A live BlackBerry or even a switched-on mobile phone is an admission that your commitment to your current activity is as fickle as RenÃ©e Zellweger’s wedding vows. Your world turns into a never-ending cocktail party where you’re always looking over your virtual shoulder for a better conversation partner.
Recently I facilitated a meeting in which there were so many BlackBerries, I felt like making a pie. Some people had BlackBerries AND cell phones, and both were on.
What struck me was actually how the fragmentation of the room’s attention led to strange behaviour, like having BlackBerry users reminding me that time was tight and we needed to concentrate.
At one point, the most senior person in the group was caught off guard when one of his reports asked him a question that was very useful to the group learning about a good tool for fostering collaboration and communication. I turned to look at him, spoke his name and he looked up at me with a blank look on his face, like the kid in class that was caught reading a note when he should have been answering the math question. I asked him if he would share his experience and he paused and looked embarrassed and finally said “I’m sorry, I was on my BlackBerry.” I didn’t know what to say, so I just looked at him and laughed and said “You are SOOO busted!” That cracked the group up, but the diversion cost the group a learning moment about the tool that never got fully dealt with. The group punished him by putting him in charge of a small piece of the implementation of the decision.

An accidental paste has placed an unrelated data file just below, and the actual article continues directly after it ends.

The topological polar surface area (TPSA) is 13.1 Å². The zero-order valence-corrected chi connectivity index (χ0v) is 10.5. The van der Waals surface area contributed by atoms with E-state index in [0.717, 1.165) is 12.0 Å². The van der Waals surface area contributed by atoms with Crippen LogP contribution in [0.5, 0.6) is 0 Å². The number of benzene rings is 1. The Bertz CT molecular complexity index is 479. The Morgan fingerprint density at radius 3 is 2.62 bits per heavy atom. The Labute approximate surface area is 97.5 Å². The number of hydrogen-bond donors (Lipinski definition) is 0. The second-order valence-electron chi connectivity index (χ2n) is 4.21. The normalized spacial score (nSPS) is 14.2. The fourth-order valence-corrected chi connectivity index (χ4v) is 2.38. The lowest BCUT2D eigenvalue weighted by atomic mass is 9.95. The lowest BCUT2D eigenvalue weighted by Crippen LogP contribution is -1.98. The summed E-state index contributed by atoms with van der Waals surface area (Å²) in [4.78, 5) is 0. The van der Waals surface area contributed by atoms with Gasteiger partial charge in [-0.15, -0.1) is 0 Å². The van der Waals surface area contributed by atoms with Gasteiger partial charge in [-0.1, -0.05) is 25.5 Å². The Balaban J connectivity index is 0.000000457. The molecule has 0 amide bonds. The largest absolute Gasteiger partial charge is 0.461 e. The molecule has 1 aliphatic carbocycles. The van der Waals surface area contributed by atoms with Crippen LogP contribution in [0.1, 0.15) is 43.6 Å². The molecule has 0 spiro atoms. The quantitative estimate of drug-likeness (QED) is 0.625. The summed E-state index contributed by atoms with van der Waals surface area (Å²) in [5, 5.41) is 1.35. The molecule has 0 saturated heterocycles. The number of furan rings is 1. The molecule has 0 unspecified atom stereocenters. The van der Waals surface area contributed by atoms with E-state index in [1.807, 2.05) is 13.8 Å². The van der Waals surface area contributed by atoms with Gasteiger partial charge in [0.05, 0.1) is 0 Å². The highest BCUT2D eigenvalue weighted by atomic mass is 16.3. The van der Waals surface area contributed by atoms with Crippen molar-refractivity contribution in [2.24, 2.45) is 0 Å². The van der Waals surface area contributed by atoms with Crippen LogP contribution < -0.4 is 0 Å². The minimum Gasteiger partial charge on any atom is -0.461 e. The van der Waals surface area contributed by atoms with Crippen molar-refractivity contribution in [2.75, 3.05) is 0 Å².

This is shockingly common, and it’s made significantly worse by having the most senior people in the meeting checking out. In the above story, the thought crossed my mind to say that someone could just email him the question and then could speak the answer when he emailed back, but that would have been even more rude.
The deeper worry with this kind of attention splitting is that it prevents a group from ever entering the kind of deep and reflective space that is required to do serious work. If a meeting starts getting complicated, and groany and difficult learning is taking place, good process requires that people stay with the thread and help contribute to an emergent solution. If you are able to check out when you are uncomfortable, or your attention turns to the more shiny task, it makes emergent dialogue nearly impossible. I would rather people exercised the law of two feet and took their presence physically elsewhere rather than leave the impression that they were available to the group conversation. It bugs me too, because I can see a tremendous upside to connectivity in meetings. Participants are able to retrieve information or catch outside experts in real time and bring fresh thinking to hard problems. But I don’t like have that kind of connectivity in the room because I’ve never seen it used responsibly.
It’s really a question of respect and embodied leadership:Be the communication and leadership model you want others to be. How do others deal with this?